THERE WAS SOMETHING missing. As the Australian Open entered its second week, otherwise known as go time for the players believing they can win a major, Rafael Nadal's absence was conspicuous. It was felt. For the past eight years, go time has always included Nadal, but he hasn't been seen on a tennis court since Wimbledon due to injuries and ailments. The hardcourts of Melbourne were never his best surface, of course; the 26-year-old has claimed just one of his 11 grand slam titles there. But Nadal could always be counted on to put on a show in Australia, as he did in his unforgettable loss to Novak Djokovic in the 2012 final, one of the greatest matches in the history of the sport, a 5-hour, 53-minute epic.
We may, in fact, never see another player quite like Nadal. The current sports narrative has been under assault by corporate homogenization (the stadium promos, jock jams, websites and TV advertising are now the same in every market) and by a sterile reliance on numbers. But Nadal can't be homogenized; his impact can't be reduced to quantitative analysis. He is all art and imagination.
The Nadal onrush -- the twisted snarl, the precise adjustment steps that create the impossible angles, the OCD quirks and the over-the-head lariat follow-through on the forehand that makes tennis coaches around the world cringe while their students beam -- is one of the great poetic images in sports. It is the flair that was missing during the last Olympics (when his knees prevented him from defending the gold medal he won in Beijing) and the U.S. Open (where he did not have the chance to reclaim the championship he lost to Djokovic in 2011). It is the flair that is missing in, for one, Andy Murray, who possesses Nadal's talent but not the showstopping charisma, nor the historical relevance.
This is also why Nadal matters: Of the Big Four, he is the only one with a winning record against each of the other three. When Roger Federer was threatening to overrun tennis the way Michael Jordan did basketball, it was Nadal who provided the rivalry that rebalanced the game. Federer is the greatest player of all time, but he is 10-18 against Nadal. That meant that unlike the Jordan age, in which there were pretenders who couldn't finish the deal, a player existed whom Federer had to respect, if not fear. The two elevated each other -- and the sport.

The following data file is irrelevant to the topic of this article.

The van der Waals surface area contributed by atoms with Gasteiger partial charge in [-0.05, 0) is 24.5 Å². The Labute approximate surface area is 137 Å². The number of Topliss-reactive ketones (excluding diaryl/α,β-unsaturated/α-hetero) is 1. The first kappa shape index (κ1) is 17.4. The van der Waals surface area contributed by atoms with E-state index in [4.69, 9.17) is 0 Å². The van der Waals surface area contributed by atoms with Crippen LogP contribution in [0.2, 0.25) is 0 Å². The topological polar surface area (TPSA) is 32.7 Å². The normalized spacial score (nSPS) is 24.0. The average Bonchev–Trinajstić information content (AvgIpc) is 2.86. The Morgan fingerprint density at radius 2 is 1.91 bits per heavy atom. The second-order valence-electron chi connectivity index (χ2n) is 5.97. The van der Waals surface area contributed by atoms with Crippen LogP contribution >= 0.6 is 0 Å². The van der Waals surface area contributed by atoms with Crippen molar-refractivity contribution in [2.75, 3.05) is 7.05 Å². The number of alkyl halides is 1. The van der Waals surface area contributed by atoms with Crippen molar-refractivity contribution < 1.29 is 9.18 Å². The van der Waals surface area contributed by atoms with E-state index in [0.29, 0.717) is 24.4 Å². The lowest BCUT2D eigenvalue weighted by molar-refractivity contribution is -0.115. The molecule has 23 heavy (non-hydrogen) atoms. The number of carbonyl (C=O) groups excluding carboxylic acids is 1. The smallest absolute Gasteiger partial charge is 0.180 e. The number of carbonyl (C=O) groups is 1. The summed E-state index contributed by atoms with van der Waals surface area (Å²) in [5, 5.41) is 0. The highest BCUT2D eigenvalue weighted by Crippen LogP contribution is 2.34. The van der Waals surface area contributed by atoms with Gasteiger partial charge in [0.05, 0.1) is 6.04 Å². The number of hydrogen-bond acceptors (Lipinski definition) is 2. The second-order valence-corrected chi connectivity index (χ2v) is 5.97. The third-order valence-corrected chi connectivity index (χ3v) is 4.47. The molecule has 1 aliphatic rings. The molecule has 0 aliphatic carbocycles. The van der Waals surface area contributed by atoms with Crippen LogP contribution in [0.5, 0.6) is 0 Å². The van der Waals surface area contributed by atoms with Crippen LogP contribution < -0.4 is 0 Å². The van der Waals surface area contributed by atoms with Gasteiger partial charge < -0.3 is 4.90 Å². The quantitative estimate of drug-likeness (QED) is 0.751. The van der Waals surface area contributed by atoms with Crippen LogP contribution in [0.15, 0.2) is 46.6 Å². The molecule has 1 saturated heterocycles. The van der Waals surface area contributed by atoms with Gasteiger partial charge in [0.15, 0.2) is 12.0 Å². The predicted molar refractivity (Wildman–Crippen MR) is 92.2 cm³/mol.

Likewise, when Djokovic rose to become the best player in the game, it was the specter of Nadal that fueled him. One of the best dramas in sports was watching Nadal lose to Djokovic in seven straight finals (including three majors), wondering what he would do, how he would respond to a player who was better, tougher, perhaps even more relentless. When Nadal defeated
His rivals need him back. Tennis needs him back. And thankfully it now appears he will return to action in mid-February. Still, it's impossible to say what Nadal will be when he does step onto the world stage again. He is much like Earl Campbell. From the day his raw, muscular game arrived, he seemed destined to be the victim of a certain irony to which Campbell, in far more dire terms, can relate: The relentlessness of his game punished not only his opponents but Nadal himself.
Maybe Nadal will try to end points faster. Maybe he'll use that 130 mph serve more often. Maybe, since he hasn't won a major title on a surface other than clay since beating Djokovic in the 2010 U.S. Open final, he'll tailor his schedule away from hardcourts at the expense of his ranking.
All of this is unknown. What is known is that whenever a champion is crowned in a tournament field without Nadal, the game is a little less energetic, a little less historic and a lot less fun.